2. Of these, no less than 24 months must be concentrated plastic surgery training with no less than 12 months of senior/chief responsibility on the clinical service of plastic surgery.

  3. Additional clinical experiences appropriate to the training if a plastic surgeon should be provided in anesthesiology, burn management, critical care medicine, emergency medicine, cardiothoracic surgery, general surgery, neurological surgery, orthopedic surgery, otolarynology, pediatric surgery and trauma management.

    Please see attached diagram (page 11) outlining the path options and educational requirements for specialization in plastic surgery.


Prerequisite for Plastic Surgery Residency: Doctor of Medicine (M.D.) Or Osteopathy (D.O.) D.M.D. plus M.D. degree or D.D.S. plus M.D. degree M.D. degree from outside of U.S. or Canada
Prerequisite for Plastic Surgery Residency: 3 years of clinical training in general surgery with progressive responsibility in the same program (this is a minimum requirement before entrance into plastic surgery residency) Completion of residency program in Oral and Maxillofacial Surgery, approved by the American Dental Association (ADA).

Must include:

  • Doctor of Medicine degree (M.D.)

  • Minimum of 2 years post M.D. surgical rotations
  • Satisfactory completion of accredited residency training in general surgery, orthopaedic surgery, otolaryngology or urology, including evidence of current admissibility to the respective specialty board's examination process in the United States required.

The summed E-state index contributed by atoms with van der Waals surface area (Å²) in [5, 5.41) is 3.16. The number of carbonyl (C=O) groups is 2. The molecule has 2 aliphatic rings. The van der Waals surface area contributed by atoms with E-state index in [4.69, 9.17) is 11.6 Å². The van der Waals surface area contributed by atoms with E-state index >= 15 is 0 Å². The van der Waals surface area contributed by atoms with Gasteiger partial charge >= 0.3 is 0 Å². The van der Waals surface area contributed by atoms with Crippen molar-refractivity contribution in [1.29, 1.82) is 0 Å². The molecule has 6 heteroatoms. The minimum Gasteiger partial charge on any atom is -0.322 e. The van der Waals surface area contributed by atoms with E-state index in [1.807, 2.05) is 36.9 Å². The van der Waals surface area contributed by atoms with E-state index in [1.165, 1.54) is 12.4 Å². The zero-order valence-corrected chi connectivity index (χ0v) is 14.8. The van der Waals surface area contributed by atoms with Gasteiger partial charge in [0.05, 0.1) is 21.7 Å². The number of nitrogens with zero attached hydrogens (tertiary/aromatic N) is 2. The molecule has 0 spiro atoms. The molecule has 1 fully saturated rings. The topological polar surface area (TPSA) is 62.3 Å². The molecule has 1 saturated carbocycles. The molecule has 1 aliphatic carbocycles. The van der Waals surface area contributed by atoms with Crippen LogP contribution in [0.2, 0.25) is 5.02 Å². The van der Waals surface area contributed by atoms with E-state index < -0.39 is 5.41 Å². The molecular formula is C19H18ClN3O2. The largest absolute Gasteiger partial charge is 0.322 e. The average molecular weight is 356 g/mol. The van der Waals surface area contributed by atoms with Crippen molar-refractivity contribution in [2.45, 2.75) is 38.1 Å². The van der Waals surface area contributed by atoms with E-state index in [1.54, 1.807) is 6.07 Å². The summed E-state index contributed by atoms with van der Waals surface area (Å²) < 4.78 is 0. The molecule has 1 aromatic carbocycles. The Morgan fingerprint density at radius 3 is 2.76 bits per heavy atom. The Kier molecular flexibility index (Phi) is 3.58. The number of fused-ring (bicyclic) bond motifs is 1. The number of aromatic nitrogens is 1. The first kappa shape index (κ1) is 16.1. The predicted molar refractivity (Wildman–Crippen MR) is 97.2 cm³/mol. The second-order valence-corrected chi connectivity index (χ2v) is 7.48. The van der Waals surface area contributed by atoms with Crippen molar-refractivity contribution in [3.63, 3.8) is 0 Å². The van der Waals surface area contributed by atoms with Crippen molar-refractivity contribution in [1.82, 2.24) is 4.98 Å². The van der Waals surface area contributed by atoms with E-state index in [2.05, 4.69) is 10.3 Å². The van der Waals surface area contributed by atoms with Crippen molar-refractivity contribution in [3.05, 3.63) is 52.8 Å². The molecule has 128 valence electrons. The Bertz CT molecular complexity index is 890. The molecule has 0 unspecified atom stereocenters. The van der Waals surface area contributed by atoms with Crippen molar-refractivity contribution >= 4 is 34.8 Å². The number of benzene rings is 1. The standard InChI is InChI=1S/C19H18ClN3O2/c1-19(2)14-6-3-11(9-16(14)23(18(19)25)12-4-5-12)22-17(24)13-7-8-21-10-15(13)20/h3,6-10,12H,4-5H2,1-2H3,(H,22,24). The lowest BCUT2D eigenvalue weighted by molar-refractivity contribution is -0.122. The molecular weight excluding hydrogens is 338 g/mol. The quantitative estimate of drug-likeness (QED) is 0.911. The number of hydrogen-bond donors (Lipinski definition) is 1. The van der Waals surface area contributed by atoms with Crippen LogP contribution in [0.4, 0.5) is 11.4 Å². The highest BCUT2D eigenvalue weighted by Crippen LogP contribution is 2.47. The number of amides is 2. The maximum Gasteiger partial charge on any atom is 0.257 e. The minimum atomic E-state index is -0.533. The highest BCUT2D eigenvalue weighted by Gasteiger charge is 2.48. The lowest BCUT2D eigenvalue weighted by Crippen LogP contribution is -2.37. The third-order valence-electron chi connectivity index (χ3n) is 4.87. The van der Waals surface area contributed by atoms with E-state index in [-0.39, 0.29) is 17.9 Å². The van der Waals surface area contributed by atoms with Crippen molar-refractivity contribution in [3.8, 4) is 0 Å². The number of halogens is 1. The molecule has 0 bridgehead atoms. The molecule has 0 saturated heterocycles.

An accredited residency training program in neurological surgery, orthopaedic surgery, otolaryngology or urology.
    Required Graduate Education in Plastic Surgery: Training in an accredited 2 or 3 year plastic surgery program with the final year at senior level. Beginning on July 1, 1995, both years of a two (2) year program or the last two (2) years of a three year program must be completed in the same institution. In either instance, the final year must be completed at senior level.
    Certification by the American Board of Plastic Surgery, Inc.: Must pass qualifying (written) exam, and certifying (oral) exam

    Supplemental education

    Certification by the American Board of Plastic Surgery, in and of itself, means that the plastic surgeon has completed the training and practice needed to perform the scope of the specialty of Plastic Surgery (see pages 9-10). However, some surgeons may choose to further explore their interests in one or more areas through additional clinical or academic experiences.


    Fellowships in plastic surgery offer the surgeon an opportunity to pursue additional experiences in the basic science and clinical practice of plastic surgery. These fellowships cover a wide variety of topical areas. However, they are not required to follow any generally recognized format or any approved curriculum. Fellowship training experiences can be of variable lengths, ranging from three to twelve months in duration, and may take place in either an institutional setting or with an individual preceptor.

    Certificates of added qualification

    Certificates of added qualification, or CAQ, provide board certified surgeons a way to highlight their interest in a particular area. Currently, hand surgery is the only area in which plastic surgeons certified by the ABPS may obtain a CAQ. However, treatment and management of hand diseases and trauma are an integral part of the core curriculum in plastic surgery residency training.

    All ABPS board certified plastic surgeons are qualified to treat the broad scope of hand diseases and upper extremity trauma.

    Delineation of Clinical Privileges

    Specific procedures commonly performed by plastic surgeons include, but are not limited to:

    • Treatment of skin neoplasms, diseases and trauma
      benign and malignant lesions of the skin and soft tissue
      reconstructive grafts and flaps
      scar revisions
      laser therapy for vascular lesions

    • Surgery of the breast
      breast reconstruction
      breast reduction
      breast biopsy
      congenital anomalies
      mastectomy (subcutaneous and simple)

    • Treatment of facial diseases and injuries including maxillofacial structures